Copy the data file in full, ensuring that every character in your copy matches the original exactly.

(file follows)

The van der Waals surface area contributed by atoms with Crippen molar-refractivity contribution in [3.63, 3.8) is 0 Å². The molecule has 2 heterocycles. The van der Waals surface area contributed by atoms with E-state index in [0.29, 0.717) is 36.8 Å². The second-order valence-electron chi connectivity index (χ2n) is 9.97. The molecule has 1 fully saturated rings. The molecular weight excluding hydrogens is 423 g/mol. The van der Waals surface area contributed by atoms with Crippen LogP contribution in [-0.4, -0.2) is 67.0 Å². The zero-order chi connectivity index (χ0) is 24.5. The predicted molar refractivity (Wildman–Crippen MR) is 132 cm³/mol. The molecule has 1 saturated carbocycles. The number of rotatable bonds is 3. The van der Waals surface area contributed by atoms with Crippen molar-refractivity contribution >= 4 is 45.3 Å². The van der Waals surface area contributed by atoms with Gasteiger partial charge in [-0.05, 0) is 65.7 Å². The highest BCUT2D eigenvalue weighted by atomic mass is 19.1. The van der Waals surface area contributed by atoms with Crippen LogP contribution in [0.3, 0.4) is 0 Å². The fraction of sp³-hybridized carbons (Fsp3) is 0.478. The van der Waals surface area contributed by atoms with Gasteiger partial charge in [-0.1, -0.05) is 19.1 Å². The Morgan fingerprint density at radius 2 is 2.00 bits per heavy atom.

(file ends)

The van der Waals surface area contributed by atoms with Crippen molar-refractivity contribution in [3.63, 3.8) is 0 Å². The molecule has 2 heterocycles. The van der Waals surface area contributed by atoms with E-state index in [0.29, 0.717) is 36.8 Å². The second-order valence-electron chi connectivity index (χ2n) is 9.97. The molecule has 1 fully saturated rings. The molecular weight excluding hydrogens is 423 g/mol. The van der Waals surface area contributed by atoms with Crippen LogP contribution in [-0.4, -0.2) is 67.0 Å². The zero-order chi connectivity index (χ0) is 24.5. The predicted molar refractivity (Wildman–Crippen MR) is 132 cm³/mol. The molecule has 1 saturated carbocycles. The number of rotatable bonds is 3. The van der Waals surface area contributed by atoms with Crippen molar-refractivity contribution >= 4 is 45.3 Å². The van der Waals surface area contributed by atoms with Gasteiger partial charge in [-0.05, 0) is 65.7 Å². The highest BCUT2D eigenvalue weighted by atomic mass is 19.1. The van der Waals surface area contributed by atoms with Crippen LogP contribution in [0.3, 0.4) is 0 Å². The fraction of sp³-hybridized carbons (Fsp3) is 0.478. The van der Waals surface area contributed by atoms with Gasteiger partial charge in [-0.1, -0.05) is 19.1 Å². The Morgan fingerprint density at radius 2 is 2.00 bits per heavy atom.